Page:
2. Memorandum of a Conference With the President, White House, Washington, January 14, 1955, 2 p.m.1


  • Admiral Strauss
  • Colonel Goodpaster
[Page 8]

Admiral Strauss requested the President’s signature to a letter establishing the amounts of nuclear materials to be produced during 1955. He left with the undersigned for the President a carbon of the letter with the most sensitive figures omitted. (Attached hereto.)2

Admiral Strauss next showed the President a chart indicating the increase that has occurred over the past few years in numbers of weapons and the projected increase for 1955.

Admiral Strauss next handed to the President for him to read a letter concerning a proposed series of nuclear tests. He indicated he had cleared the matter with Secretary Dulles, who favored having the tests as scheduled and having observers from NATO and other friendly countries. The President approved the letter.3 Admiral Strauss left a copy of this letter with the undersigned (attached hereto).

Admiral Strauss next gave the President a letter (original attached hereto) calling for a committee to review security procedures respecting the AEC. He indicated he had spoken to Mr. Brownell about this, and that Mr. Brownell initially had great reservations, believing that if the committee were appointed, all clearance operations would cease until its report was in, but Admiral Strauss believed that he had been able to remove most, if not all, of Mr. Brownell’s concern on this score. The President stated that he approved the recommendation in principle providing all the others mentioned (Attorney General, Secretary of Defense, and General Cutler) agreed with the proposal.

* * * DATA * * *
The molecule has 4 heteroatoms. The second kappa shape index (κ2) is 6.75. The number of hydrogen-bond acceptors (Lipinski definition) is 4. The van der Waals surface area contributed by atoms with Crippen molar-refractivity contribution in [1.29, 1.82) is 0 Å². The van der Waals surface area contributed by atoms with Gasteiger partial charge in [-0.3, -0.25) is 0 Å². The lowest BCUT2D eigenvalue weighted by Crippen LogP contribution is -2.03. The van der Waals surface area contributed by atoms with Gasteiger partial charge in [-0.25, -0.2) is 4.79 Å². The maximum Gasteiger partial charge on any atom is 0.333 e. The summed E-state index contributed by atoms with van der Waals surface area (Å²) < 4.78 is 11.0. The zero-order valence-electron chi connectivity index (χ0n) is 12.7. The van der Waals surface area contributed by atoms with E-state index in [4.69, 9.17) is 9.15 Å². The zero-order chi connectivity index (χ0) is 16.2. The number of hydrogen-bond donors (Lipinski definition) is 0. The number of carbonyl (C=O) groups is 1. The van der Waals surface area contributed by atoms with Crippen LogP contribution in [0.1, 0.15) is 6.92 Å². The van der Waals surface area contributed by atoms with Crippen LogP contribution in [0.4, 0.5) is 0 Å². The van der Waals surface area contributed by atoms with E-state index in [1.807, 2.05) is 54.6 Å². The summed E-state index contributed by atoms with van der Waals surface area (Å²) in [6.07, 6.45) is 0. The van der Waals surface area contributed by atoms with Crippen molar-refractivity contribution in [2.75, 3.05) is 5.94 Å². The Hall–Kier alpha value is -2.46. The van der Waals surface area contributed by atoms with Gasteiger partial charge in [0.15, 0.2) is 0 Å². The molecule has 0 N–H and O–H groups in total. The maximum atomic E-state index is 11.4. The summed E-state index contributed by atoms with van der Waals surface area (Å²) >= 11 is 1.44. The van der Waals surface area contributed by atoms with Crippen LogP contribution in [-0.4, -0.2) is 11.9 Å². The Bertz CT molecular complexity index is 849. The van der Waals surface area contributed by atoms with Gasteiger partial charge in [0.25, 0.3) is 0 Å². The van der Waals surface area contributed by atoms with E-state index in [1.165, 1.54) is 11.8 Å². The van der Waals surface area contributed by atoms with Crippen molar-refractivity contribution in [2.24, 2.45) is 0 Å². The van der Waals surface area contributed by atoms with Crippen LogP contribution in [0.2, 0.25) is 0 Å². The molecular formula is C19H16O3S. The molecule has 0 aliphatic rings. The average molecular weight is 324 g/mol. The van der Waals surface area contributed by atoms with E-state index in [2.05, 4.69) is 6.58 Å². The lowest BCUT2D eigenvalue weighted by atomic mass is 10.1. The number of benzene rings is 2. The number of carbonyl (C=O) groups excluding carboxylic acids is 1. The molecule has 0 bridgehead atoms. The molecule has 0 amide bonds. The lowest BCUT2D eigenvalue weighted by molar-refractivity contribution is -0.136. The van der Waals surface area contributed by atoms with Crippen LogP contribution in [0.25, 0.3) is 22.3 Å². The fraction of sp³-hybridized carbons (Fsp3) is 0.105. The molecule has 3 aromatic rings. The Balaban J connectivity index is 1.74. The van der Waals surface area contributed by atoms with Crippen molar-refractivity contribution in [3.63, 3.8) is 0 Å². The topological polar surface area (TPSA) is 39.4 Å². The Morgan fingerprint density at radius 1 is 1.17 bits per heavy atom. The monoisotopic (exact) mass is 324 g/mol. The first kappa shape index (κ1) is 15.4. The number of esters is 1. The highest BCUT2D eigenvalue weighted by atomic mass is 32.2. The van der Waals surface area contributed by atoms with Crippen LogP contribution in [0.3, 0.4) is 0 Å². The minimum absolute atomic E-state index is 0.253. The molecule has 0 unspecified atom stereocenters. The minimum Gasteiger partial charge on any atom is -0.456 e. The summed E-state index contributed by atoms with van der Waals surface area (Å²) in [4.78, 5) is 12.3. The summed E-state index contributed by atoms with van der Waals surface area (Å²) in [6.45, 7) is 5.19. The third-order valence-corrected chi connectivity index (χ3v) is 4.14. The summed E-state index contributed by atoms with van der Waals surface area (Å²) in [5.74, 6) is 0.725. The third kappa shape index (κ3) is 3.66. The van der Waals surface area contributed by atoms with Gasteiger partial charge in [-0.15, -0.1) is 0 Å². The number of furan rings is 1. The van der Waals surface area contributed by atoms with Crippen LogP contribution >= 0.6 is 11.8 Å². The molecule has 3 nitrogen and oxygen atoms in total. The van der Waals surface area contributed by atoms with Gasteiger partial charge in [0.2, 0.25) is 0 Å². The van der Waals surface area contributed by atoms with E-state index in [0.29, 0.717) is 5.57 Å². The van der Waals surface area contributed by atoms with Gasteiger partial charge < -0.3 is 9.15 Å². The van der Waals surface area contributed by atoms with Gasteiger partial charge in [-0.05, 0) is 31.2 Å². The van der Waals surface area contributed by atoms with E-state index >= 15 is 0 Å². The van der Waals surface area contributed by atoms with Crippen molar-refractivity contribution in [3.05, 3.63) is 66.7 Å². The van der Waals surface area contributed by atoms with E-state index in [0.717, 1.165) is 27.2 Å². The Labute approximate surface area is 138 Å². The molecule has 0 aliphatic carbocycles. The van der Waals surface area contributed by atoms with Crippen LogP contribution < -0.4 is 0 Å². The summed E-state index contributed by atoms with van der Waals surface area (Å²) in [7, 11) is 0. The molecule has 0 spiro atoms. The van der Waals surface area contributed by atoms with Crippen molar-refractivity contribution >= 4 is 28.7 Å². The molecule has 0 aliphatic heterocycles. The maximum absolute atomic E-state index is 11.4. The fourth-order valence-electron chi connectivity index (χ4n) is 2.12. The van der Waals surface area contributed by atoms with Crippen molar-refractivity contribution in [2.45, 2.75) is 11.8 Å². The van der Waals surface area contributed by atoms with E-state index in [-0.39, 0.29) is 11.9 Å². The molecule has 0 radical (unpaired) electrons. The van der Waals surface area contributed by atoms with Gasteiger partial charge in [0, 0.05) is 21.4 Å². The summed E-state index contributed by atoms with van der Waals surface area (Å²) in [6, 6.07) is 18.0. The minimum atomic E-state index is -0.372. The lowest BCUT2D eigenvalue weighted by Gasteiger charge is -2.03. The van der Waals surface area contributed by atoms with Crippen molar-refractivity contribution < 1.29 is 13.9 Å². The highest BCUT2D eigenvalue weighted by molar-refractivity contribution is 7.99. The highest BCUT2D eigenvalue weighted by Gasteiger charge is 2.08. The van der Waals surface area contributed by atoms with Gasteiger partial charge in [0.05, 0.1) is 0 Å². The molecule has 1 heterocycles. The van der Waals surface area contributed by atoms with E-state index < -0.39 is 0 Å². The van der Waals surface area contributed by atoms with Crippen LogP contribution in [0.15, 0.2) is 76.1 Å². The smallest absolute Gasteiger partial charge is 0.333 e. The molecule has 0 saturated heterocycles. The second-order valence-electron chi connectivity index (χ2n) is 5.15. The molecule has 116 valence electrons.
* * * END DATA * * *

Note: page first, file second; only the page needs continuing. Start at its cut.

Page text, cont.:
Admiral Strauss referred to an offer the Soviets are reported just to have made to bring personnel from other countries into their atomic industrial plants and share with them their technical knowledge.4 After discussion, the President and Admiral Strauss agreed that an appropriate statement would express gratification of this Soviet move and hope that it will be backed up with an offer to make a substantial amount of fissionable material available, as the U.S. has already done. The President referred to the success which the “Atoms for Peace” exhibit at the UN has had. He indicated he would favor additional exhibits being prepared and displayed to a large number of our own people. Admiral Strauss indicated that this could be done without much cost.


Colonel, CE, US Army
  1. Source: Eisenhower Library, Whitman File, Administration Series, AEC. Top Secret. Drafted by Goodpaster.
  2. None of the referenced attachments in the form of letters and charts are attached to the source text and have not been found in the Eisenhower Library or Department of State files.
  3. This sentence was added in handwriting on the source text.
  4. This information was reported in The New York Times, January 15, 1955, p. 1.